Mr. Sanders said he was contacted by Nancy Noeske, a consultant with an educational search firm called PROACT Search Inc., based in Milwaukee, about applying for the job. Ms. Noeske did not return telephone calls seeking comment.
Francine Lawrence, president of the Toledo Federation of Teachers, said she wished Mr. Sanders success with his new job prospect.
"We've had to train a lot of superintendents. It looks like we might have to train another one," she said.
When the Toledo school board hired Mr. Sanders in August, 2000, then-board President Larry Sykes predicted the Sandusky native eventually would leave for another district. "He has not realized his potential, and I think here he will," Mr. Sykes said at the time "When he does, the hawks will be out."
The announcement that the Washington district is considering Mr. Sanders did not surprise Mr. Sykes. "I think it's great for Toledo in the sense that someone would be invited to be one among two or three who are invited to interview," he said.
The 64,200-student district in the nation's capital has effectively been looking for a superintendent since Paul Vance announced his resignation in November. A committee of district and city leaders has had several candidates they thought would fill the position, said Andre Johnson, a spokesman for Washington council member Kevin Chavous, a member of the council's education committee.
"We're looking for somebody who can definitely turn the program around. We have serious problems with the educational system here. We're looking for a candidate who's not going to be afraid to kind of throw a stick of dynamite in it and start all over again," he said.
A leading candidate, Carl Cohn, former superintendent of the Long Beach, Calif., schools, withdrew his application last month. A former frontrunner, former New York City schools Chancellor Rudolph Crew, turned down the job to head to the Miami-Dade County, Florida, superintendency. Other previous finalists have included Candy Lee, a former airline executive, and Stephen Jones, superintendent in Syracuse, N.Y., according to published reports.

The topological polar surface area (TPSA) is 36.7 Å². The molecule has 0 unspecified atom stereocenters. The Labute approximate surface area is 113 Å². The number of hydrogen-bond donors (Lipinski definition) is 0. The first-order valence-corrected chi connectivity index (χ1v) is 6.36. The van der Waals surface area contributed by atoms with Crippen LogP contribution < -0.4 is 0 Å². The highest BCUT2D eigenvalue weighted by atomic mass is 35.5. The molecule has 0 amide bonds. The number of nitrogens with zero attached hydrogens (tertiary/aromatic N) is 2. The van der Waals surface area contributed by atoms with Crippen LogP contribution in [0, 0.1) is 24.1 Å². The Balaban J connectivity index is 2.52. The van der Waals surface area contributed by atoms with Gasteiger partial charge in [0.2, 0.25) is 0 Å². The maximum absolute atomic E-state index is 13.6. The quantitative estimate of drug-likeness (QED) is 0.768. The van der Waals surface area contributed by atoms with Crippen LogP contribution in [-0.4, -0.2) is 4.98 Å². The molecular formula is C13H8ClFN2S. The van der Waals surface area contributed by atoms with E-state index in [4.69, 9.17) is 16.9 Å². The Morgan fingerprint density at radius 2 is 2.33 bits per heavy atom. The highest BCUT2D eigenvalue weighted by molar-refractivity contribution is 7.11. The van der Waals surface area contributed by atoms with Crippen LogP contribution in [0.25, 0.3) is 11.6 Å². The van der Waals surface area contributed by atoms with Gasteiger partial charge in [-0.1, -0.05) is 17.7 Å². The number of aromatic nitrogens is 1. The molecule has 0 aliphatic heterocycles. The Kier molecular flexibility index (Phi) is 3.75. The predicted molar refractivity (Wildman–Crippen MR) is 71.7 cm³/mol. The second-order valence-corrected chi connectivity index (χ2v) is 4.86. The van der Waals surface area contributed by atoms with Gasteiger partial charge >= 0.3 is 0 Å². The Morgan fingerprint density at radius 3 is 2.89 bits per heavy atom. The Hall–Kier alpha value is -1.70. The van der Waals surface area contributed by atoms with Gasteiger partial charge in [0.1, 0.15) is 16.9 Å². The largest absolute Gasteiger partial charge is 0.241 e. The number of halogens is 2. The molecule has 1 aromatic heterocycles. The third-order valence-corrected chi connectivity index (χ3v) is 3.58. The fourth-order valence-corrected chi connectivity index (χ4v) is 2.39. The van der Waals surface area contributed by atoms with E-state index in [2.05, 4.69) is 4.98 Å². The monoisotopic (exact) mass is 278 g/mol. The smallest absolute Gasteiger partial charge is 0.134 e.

Several district officials did not return telephone calls seeking comment.
Mr. Johnson, who did not know how soon a decision would be made or what the compensation package could include, said the selection panel would seek at least a five-year commitment from any candidate. The district has had four superintendents in the last eight years, and students' standardized test scores are among the nation's lowest. Mr. Sanders said helping the district improve is a challenge he could be willing to take.
"The nation's capital, in my opinion, should have the model urban district in the nation and, quite frankly, one of the best in the world," he said.
Mr. Sanders, seventh of 11 children, began his career in 1980 as a Sandusky High School social studies teacher. He became an assistant principal in Oberlin, Ohio, and then Lorain, Ohio, before receiving his doctorate and becoming a full-time faculty member at Bowling Green State University in 1993. As a professor, he held contracts with the Toledo school district, including coordination of a $40,000 contract for professional development for elementary principals. He wrote a 1999 book, Urban School Leadership: Issues and Strategies, which argues that the key to improving districts is collaboration among parents, schools, and community.